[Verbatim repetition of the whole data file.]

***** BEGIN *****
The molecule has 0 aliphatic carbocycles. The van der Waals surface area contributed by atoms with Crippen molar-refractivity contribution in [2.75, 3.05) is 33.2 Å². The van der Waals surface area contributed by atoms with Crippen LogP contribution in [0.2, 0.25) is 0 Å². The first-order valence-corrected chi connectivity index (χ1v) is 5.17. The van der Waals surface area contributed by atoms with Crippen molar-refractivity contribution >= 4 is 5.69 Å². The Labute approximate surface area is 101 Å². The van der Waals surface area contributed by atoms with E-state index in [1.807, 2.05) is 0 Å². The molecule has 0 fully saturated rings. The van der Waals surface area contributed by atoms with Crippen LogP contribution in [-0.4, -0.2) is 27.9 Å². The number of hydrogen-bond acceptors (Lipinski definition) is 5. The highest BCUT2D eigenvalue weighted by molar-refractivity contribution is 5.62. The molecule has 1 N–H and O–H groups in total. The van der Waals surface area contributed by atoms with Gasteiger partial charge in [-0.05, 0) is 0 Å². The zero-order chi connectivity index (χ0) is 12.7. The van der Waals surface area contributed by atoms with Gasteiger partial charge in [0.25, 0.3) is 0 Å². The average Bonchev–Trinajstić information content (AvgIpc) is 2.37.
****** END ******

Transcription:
The molecule has 0 aliphatic carbocycles. The van der Waals surface area contributed by atoms with Crippen molar-refractivity contribution in [2.75, 3.05) is 33.2 Å². The van der Waals surface area contributed by atoms with Crippen LogP contribution in [0.2, 0.25) is 0 Å². The first-order valence-corrected chi connectivity index (χ1v) is 5.17. The van der Waals surface area contributed by atoms with Crippen molar-refractivity contribution >= 4 is 5.69 Å². The Labute approximate surface area is 101 Å². The van der Waals surface area contributed by atoms with E-state index in [1.807, 2.05) is 0 Å². The molecule has 0 fully saturated rings. The van der Waals surface area contributed by atoms with Crippen LogP contribution in [-0.4, -0.2) is 27.9 Å². The number of hydrogen-bond acceptors (Lipinski definition) is 5. The highest BCUT2D eigenvalue weighted by molar-refractivity contribution is 5.62. The molecule has 1 N–H and O–H groups in total. The van der Waals surface area contributed by atoms with Gasteiger partial charge in [-0.05, 0) is 0 Å². The zero-order chi connectivity index (χ0) is 12.7. The van der Waals surface area contributed by atoms with Gasteiger partial charge in [0.25, 0.3) is 0 Å². The average Bonchev–Trinajstić information content (AvgIpc) is 2.37.